The most common techniques already in use to which this methodology can be applied are seen in larger indoor marketpalce settings such as shopping malls, where survey companies reside and send workers out onto the floors to test a particular product.   Given enough interviewers, it is possible to develop a study of hundreds to several thousand people, per mall setting, in order to develop a profile of how the consumer population will react to a particular product or product related use or event, resulting in 100,000 participants, a safe value for testing age-gender relationships in one-year increments in realtion to a particular product or market claim.

Smaller groups may be tested as well and considered just as accurate in depicting population behaviors if the following exists:

  • the moving window statistical test of the overall population and test populat show 90% match or congruence in surface line patterns. (The two pyramids have to pass that ‘nose size test’ described on earlier pages).

In other words, if a test group of 100,000/2, or 50,000 is used and the age-gender curves are a 90% match, we can assume a 90% reliability of results; if a population of 100,000/4 or 25,000 seems to match the overall local population almost perfectly, like about 95% (p = 0.05) or even 99% in terms of age-gender distributions, then the result is very reliable and credible.  The reason larger N’s are often needed for this form of testing is simply that ‘regression to the means’ is more likely ensured when you increase the size of the study group.   The larger your group to be studied is, the more likely your result will demonstrate population standards regionally and perhaps even nationwide.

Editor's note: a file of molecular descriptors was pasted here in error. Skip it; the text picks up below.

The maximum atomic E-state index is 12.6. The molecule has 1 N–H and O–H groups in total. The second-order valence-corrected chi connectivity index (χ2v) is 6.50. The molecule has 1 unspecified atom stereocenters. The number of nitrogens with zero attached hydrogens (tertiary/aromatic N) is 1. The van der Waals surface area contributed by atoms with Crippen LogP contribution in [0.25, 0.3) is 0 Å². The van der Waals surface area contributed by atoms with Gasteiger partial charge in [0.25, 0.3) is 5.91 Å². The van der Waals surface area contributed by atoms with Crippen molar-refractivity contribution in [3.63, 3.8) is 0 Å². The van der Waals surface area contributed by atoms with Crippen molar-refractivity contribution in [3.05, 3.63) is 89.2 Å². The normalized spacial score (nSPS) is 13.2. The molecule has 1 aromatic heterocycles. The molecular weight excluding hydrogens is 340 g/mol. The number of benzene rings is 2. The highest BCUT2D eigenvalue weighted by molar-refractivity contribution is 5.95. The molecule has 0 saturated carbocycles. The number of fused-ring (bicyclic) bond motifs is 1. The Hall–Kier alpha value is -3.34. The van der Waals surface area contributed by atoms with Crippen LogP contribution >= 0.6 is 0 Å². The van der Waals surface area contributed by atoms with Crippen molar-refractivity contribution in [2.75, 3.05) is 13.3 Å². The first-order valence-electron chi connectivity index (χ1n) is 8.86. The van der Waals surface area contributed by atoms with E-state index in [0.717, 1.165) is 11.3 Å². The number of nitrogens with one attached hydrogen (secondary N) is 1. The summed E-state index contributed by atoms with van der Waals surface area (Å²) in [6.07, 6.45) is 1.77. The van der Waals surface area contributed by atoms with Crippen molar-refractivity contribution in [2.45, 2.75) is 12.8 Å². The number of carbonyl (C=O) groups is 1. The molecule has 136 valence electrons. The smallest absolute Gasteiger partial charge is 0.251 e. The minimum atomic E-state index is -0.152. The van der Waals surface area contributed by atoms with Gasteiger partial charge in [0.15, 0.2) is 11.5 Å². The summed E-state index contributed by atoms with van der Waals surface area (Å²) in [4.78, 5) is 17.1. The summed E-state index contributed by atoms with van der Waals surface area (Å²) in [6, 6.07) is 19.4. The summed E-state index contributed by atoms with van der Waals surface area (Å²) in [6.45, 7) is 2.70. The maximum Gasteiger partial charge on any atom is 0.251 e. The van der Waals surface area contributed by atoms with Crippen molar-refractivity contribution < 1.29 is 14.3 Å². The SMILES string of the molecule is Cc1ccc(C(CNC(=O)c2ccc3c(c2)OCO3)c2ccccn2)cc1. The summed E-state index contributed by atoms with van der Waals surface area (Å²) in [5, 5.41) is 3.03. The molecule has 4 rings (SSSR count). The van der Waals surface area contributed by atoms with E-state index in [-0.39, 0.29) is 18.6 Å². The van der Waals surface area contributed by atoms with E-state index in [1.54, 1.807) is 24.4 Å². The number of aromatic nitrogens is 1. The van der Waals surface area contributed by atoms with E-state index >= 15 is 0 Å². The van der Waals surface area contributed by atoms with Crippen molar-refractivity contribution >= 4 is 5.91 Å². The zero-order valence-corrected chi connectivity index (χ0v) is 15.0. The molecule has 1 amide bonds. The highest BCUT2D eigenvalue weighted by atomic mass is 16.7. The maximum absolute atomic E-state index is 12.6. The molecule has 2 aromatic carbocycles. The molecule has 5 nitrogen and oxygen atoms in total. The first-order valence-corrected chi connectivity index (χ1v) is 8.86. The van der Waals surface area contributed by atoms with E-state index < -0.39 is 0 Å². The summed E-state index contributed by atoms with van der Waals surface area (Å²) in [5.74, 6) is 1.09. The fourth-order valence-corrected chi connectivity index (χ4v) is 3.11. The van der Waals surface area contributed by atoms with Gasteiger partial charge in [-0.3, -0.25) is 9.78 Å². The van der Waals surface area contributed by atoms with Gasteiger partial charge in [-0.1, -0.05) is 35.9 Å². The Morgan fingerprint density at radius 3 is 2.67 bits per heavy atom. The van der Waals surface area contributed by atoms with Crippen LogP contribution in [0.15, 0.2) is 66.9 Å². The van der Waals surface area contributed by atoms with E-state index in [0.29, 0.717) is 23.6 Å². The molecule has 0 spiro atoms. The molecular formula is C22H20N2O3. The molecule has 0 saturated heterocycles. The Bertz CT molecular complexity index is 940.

Whereas small speciality group studies like to incorporate “experts” in the field (Epocrates.com for example, or the Martis and Harris poles), they also use small numbers of replies and begin with the assumption that their survey participants are going to represent a unique group, but one with an important outlook on the topic or subject under question.  This small group survey logic is less applicable to medical studies in which entire populations are impacted by the outcomes, and entire populations are typically likely to become involved with the tested materials at some point in their life.

The following are example of questions that may be posed for performing this type of analysis.

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Example of use in the Oil Product (Gasoline) Marketplace

Research of the consumer population in the gasoline-oil industry has a multitrillion dollar market value.  This method could be used to review age-gender defined population settings, relate this age-gender pyramid to the marketplace and types of oil products/gasoline consumed, during different times of the year, to determine how to better market any product sold by a gasoline store, not to mention special sale items related to the how much the consumers purchase particular brand names or products involving gasoline.

A high volume, high income gas station for example can be used as an indicator of a region where the local population can be evaluated, including all census related information typically available for these setting (i.e. median income, age-gender numbers, ethnicity, types of produts sold in other nearby markets).  The population content can be assessed, and the products with which the most income is generated identified, and then this information used as a baseline to evaluate other nearby regions which are theoretically in need of similar market activities.   Age-gender pyramids can be compared with the two areas.  Product purchases in the control group area can be linked to age-gender, and both numbers of purchases made and amounts of money made per period of time assessed.